- The Washington Times - Thursday, June 21, 2007


POTOMAC RIVER: 0-35 miles () — At Fletcher”s Cove (Georgetown, off Canal Road; 202/244-0461), you will hook catfish, scattered bass and some remnant rockfish. Below town, river bass guide Dale Knupp (301/934-9062) has been finding topwater bass on Rico poppers before the sun bakes the water. Then he switches to soft plastics or shallow-running crankbaits around marsh edges in any of the tidal feeder creeks between the Woodrow Wilson Bridge and Charles County. Main-stem grass beds can deliver, as can sunken wood and old boat docks. Catfish are hooked up and down the river with slabs of herring or menhaden as well as clam necks. Ken Lamb reports that south of the Route 301 bridge “the Potomac is loaded with croaker most everywhere.” Some folks still have a tough time catching enough for dinner because they do most of their fishing in the sunny day hours. Croakers bite better after sundown.

WICOMICO RIVER: 55 miles () — Quade’s store in Bushwood says people are hooking croakers on a variety of baits from shrimp to squid. Perch and spot are taken, but again this week they are kind of small.

MATTAWOMAN CREEK: 40 miles () — The weekend again will see a busy tournament launched from the Smallwood State Park ramps. Upper creek bass fishing along marsh banks has been fine. Use 4-inch scented plastic worms.

SOUTHERN MARYLAND LAKES: 40-50 miles () — Gilbert Run Park”s Wheatley Lake (Route 6, east of La Plata) delivers bluegills, some crappies and a bass now and then. All bass must be released. At St. Mary’s Lake (south on Route 5 past Leonardtown to Camp Cosoma Road), the bass catches have been good. Use topwater poppers and buzzbaits when it’s early or overcast and short plastic worms any other time. Bluegills and crappies are plentiful.

LITTLE SENECA LAKE: 30 miles () — Black Hill Regional Park (off Route 117 near Boyds, 301/972-9396) and nearby Seneca Creek Lake (Clopper Road, Gaithersburg, 301/924-2127) show crappies, bluegills, catfish, bass and sometimes even a tiger muskie, as master angler Tom Pinckney proves. Check out Tom’s web site at www.toothycritters.com.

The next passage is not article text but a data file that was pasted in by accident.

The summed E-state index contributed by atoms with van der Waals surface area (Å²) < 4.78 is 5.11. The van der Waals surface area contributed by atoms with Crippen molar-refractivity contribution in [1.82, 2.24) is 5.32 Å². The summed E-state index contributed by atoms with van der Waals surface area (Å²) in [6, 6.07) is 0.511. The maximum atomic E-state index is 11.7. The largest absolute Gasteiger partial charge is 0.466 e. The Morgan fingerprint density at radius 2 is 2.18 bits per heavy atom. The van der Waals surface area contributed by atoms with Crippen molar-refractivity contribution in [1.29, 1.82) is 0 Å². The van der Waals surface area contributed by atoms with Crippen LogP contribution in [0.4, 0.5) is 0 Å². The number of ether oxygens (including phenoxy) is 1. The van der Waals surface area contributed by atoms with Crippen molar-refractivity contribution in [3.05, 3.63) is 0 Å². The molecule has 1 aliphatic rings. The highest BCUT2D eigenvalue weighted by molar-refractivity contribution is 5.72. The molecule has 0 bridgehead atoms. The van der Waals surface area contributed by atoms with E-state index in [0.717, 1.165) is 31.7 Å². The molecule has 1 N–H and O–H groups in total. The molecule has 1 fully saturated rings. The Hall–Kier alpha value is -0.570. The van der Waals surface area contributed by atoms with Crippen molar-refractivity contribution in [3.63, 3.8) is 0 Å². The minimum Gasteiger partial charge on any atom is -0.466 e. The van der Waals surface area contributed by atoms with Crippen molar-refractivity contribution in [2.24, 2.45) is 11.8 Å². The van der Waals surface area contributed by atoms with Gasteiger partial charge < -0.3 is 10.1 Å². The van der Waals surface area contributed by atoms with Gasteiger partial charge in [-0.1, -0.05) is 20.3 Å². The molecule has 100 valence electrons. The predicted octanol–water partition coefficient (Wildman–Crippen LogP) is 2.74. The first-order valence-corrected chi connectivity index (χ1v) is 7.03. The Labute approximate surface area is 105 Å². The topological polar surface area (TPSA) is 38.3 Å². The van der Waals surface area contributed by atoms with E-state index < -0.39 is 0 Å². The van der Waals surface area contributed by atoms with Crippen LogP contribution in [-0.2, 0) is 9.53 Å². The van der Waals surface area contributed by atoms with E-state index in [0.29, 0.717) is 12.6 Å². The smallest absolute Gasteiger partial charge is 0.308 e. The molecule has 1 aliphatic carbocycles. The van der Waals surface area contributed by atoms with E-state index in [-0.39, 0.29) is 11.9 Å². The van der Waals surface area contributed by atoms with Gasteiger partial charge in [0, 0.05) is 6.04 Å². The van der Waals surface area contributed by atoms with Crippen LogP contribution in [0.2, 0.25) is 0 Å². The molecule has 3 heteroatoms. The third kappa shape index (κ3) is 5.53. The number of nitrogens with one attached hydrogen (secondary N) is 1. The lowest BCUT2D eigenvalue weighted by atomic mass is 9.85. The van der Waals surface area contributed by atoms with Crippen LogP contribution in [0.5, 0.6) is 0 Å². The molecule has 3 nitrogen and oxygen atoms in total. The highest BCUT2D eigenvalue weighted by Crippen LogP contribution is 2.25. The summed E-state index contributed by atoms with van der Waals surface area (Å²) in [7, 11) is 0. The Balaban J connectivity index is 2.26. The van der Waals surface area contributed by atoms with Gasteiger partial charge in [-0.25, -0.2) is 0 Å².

WSSC RESERVOIRS: 20-30 miles () — (Triadelphia, off Route 97 or Route 650 in Montgomery County; Rocky Gorge, off Route 29 in Montgomery County) Johnboaters and some shore walkers find bass with plastic worms or jig ’n’ craw lures around sunken wood or jutting lake points. Sunfish are in good supply, but where are all the crappies?

PATUXENT RIVER: 25-60 miles () — Lexington Park’s Tackle Box reports that boaters hoping to hook some croakers are doing well in the mouth of the river 3-Legged Buoy, Green Holly, Seven Gables and Hawk’s Nest. The usual run of rockfish up the Patuxent in deep water around the oyster beds has not yet started, but some flounder catches are reported at the 3-Legged Buoy. White perch are striking small spinnerbaits in the creeks.

OCCOQUAN RESERVOIR: 25-30 miles () — From Fountainhead Park (Route 123, Fairfax County), ranger Smokey Davis says small shad are schooled up in the main lake, the mouth and secondary points inside the bigger coves of the reservoir. The bass are found at various lake points and in deep lake blowdowns. Shad and crawfish-color crankbaits have been the hot lures, but spinnerbaits and Texas-rigged plastics also work. Channel catfish and crappies are biting. Fly-rodders are having no trouble hooking fat bluegills.

BURKE LAKE: 29 miles () — (Ox Road, Route 123, Fairfax County) There are good bass and crappie opportunities for early hour fishermen.


UPPER POTOMAC RIVER: 35-100 miles () — I don’t know whether local rains discolored the water, but I’ll wager the smallmouth bass and channel catfish are biting from near the Shenandoah junction clear down to Montgomery County.

DEEP CREEK LAKE: 179 miles () — Lake fishing guide Brent Nelson (240/460-8839) says largemouth bass are mostly in postspawn mode and now relate to grasslines near shore and under docks and pontoon boats. Some can be found in deeper submerged grass beds in 10 to 15 feet of water. Big bluegills are cooperating nicely, hitting a piece of nightcrawler under a slip float.

SUSQUEHANNA RIVER: 65-100 miles () — Garlic-scented green pumpkin/red flake Zero worms have done a number on largemouth bass inside the marina docks and adjacent blowdowns in Havre de Grace and when fished without slipsinkers on the Susquehanna Flats.


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